Father Divine never advocated the virtues of poverty: his followers had all too much of that as it was. In his preaching, Divine combined an almost fanatical faith with strict adherence to the ethics of American life, urging his followers to rise from poverty by old-fashioned thrift, hard work, and scrupulous honesty. To work, in his eyes, was to serve God. Divine was especially wary of the dangers of borrowing money, and all of the Mission’s business was conducted in cash, even real estate being paid for in cash and in advance. The flaunting of large amounts of money naturally drew the attention of the Internal Revenue Service, which never found any irregularities in the dealings of Father Divine or the Peace Mission. On the contrary, on many occasions his disciples startled former employers or tradesmen by repaying long forgotten debts; in one instance, this involved the sum of 66 cents for a train ride taken 40 years before.
Father Divine saw economic independence as a stepping stone toward his overall goal of racial equality. He was unequivocally opposed to any form of racial discrimination, or even to the recognition of racial difference. For Divine, all human beings partook of the divine essence, and all Americans were due the rights granted them by the Constitution. He therefore purposely bought many pieces of property in all-white areas, including most notably an estate on the Hudson River opposite the home of President Franklin D. Roosevelt, as well as a beachfront hotel near Atlantic City, New Jersey, and extensive tracts of farmland in upstate New York. When challenged by segregationists for such moves, Divine would often speak of the American way of life, as in an article published in New Day, a Mission newspaper: “My co-workers and followers are endeavoring to express our citizenry and enact the Bill of Rights in every activity and even in every community … to enjoy life, liberty and the reality of happiness.”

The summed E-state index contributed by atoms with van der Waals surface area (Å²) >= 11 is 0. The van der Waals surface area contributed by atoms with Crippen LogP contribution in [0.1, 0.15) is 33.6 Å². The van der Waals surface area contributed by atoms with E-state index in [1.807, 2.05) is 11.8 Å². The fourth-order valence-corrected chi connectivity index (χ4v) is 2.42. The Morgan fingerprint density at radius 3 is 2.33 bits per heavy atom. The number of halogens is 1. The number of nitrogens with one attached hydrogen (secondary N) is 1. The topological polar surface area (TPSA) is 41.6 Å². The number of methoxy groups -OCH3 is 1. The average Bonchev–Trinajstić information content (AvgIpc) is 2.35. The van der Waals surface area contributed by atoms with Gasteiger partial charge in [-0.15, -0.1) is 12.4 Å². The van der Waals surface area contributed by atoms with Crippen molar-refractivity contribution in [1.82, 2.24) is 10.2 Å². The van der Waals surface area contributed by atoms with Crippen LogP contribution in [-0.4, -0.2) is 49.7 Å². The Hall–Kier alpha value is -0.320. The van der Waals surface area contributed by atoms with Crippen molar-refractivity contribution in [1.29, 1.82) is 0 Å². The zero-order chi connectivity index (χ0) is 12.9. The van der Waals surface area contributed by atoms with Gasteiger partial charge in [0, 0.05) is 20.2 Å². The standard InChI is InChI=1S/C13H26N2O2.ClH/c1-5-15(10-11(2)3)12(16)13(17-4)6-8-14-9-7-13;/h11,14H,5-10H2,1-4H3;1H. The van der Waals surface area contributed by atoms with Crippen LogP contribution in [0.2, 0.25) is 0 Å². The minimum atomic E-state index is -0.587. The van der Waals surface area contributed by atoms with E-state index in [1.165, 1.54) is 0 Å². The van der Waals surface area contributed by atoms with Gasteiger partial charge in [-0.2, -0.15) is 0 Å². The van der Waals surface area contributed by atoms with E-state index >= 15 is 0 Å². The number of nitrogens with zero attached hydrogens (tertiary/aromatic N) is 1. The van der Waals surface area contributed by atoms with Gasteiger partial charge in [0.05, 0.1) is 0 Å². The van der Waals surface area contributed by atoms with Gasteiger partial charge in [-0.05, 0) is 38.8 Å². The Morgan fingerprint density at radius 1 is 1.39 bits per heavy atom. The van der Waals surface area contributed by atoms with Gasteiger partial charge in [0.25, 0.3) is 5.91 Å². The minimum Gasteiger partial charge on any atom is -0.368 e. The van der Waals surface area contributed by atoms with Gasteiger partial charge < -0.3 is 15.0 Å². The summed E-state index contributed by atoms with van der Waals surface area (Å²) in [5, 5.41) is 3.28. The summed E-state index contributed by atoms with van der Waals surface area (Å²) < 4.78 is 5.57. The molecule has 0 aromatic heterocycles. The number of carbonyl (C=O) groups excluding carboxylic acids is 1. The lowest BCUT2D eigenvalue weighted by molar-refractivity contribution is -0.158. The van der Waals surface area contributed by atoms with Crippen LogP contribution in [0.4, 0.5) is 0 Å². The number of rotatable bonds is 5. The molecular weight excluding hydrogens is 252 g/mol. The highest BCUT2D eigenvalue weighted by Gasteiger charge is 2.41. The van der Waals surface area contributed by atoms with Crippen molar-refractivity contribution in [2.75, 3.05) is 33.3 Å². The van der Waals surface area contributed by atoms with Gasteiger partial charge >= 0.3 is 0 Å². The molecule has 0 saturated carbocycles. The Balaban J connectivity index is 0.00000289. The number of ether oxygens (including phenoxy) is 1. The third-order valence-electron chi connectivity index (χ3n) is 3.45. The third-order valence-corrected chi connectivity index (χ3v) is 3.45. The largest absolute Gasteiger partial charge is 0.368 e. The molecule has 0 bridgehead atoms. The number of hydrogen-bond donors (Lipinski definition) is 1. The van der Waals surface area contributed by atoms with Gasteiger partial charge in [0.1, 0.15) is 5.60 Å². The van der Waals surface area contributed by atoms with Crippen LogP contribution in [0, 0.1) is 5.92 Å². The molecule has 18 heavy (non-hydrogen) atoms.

Divine’s RetirementThe end of the Depression also witnessed the gradual retirement of Father Divine. Already in his sixties, Divine was shaken by a lawsuit filed in 1937 by a former disciple who sought repayment of money she had given to the Peace Mission over the years. A long series of legal maneuvers eventually resulted in the incorporation of the Peace Mission and Father Divine’s move to Philadelphia, beyond the reach of New York State law. Of greater fundamental importance to the Peace Mission was the advent of war in 1939, when the American economy snapped out of its long depression and jobs became plentiful. The Peace Mission’s style of frugal collective living lost much of its appeal in a booming economic climate, and the organization stagnated, with Father Divine gradually retiring to a life of quiet wealth outside Philadelphia.
In 1946 Divine married his second wife, a 21-year-old white disciple named Edna Rose Ritchings—a move that required all of his rhetorical skill to explain as the act of a celibate divinity. Ritchings nevertheless went on to become de facto head of the Mission, known first by her cult name of “Sweet Angel” and later simply as Mother Divine.
Father Divine lived until 1965, little seen and not active in the few remaining Mission projects. However, he did remain a powerful symbol of hope for racial unity and a role model for later generations of people of color. Divine is probably best remembered as a man who, in his own peculiar way, acted in his own interest while skillfully advancing the cause of thousands of inner city African Americans.
SourcesBooksThe African-American Almanac, edited by Kenneth Estell, Gale, 1994.
Dictionary of American Negro Biography, edited by Rayford W. Logan and Michael R. Winston, Norton, 1982.
Harris, Sara, Father Divine, Collier Books, 1971. Parker, Robert Allerton, The Incredible Messiah: The Deification of Father Divine, Little, Brown, 1937.